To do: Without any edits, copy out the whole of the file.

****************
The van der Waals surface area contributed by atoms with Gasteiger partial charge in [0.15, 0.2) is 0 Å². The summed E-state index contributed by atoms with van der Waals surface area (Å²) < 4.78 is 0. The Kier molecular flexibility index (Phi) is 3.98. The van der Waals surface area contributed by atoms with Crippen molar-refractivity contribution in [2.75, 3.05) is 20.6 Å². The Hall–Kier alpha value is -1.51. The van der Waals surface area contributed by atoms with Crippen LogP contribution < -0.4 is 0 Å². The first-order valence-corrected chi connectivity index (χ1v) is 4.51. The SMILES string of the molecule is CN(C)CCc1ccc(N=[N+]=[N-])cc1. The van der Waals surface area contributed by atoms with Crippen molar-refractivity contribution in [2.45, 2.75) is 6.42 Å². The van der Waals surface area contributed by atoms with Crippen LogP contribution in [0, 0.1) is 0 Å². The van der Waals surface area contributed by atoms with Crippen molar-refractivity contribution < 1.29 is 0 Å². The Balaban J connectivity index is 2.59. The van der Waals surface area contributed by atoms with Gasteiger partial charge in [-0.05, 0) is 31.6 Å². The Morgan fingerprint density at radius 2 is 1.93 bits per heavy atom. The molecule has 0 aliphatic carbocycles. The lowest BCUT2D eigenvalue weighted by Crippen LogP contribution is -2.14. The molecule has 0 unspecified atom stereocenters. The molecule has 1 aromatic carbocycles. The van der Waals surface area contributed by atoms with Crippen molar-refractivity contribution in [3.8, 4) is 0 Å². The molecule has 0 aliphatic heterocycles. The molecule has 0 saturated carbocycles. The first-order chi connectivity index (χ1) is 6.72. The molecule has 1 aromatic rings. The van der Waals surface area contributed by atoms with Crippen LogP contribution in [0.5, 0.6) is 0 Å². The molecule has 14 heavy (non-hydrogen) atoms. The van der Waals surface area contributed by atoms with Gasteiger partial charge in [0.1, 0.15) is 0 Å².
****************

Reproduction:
The van der Waals surface area contributed by atoms with Gasteiger partial charge in [0.15, 0.2) is 0 Å². The summed E-state index contributed by atoms with van der Waals surface area (Å²) < 4.78 is 0. The Kier molecular flexibility index (Phi) is 3.98. The van der Waals surface area contributed by atoms with Crippen molar-refractivity contribution in [2.75, 3.05) is 20.6 Å². The Hall–Kier alpha value is -1.51. The van der Waals surface area contributed by atoms with Crippen LogP contribution < -0.4 is 0 Å². The first-order valence-corrected chi connectivity index (χ1v) is 4.51. The SMILES string of the molecule is CN(C)CCc1ccc(N=[N+]=[N-])cc1. The van der Waals surface area contributed by atoms with Crippen molar-refractivity contribution in [2.45, 2.75) is 6.42 Å². The van der Waals surface area contributed by atoms with Crippen LogP contribution in [0, 0.1) is 0 Å². The van der Waals surface area contributed by atoms with Crippen molar-refractivity contribution < 1.29 is 0 Å². The Balaban J connectivity index is 2.59. The van der Waals surface area contributed by atoms with Gasteiger partial charge in [-0.05, 0) is 31.6 Å². The Morgan fingerprint density at radius 2 is 1.93 bits per heavy atom. The molecule has 0 aliphatic carbocycles. The lowest BCUT2D eigenvalue weighted by Crippen LogP contribution is -2.14. The molecule has 0 unspecified atom stereocenters. The molecule has 1 aromatic carbocycles. The van der Waals surface area contributed by atoms with Crippen molar-refractivity contribution in [3.8, 4) is 0 Å². The molecule has 0 aliphatic heterocycles. The molecule has 0 saturated carbocycles. The first-order chi connectivity index (χ1) is 6.72. The molecule has 1 aromatic rings. The van der Waals surface area contributed by atoms with Crippen LogP contribution in [0.5, 0.6) is 0 Å². The molecule has 14 heavy (non-hydrogen) atoms. The van der Waals surface area contributed by atoms with Gasteiger partial charge in [0.1, 0.15) is 0 Å².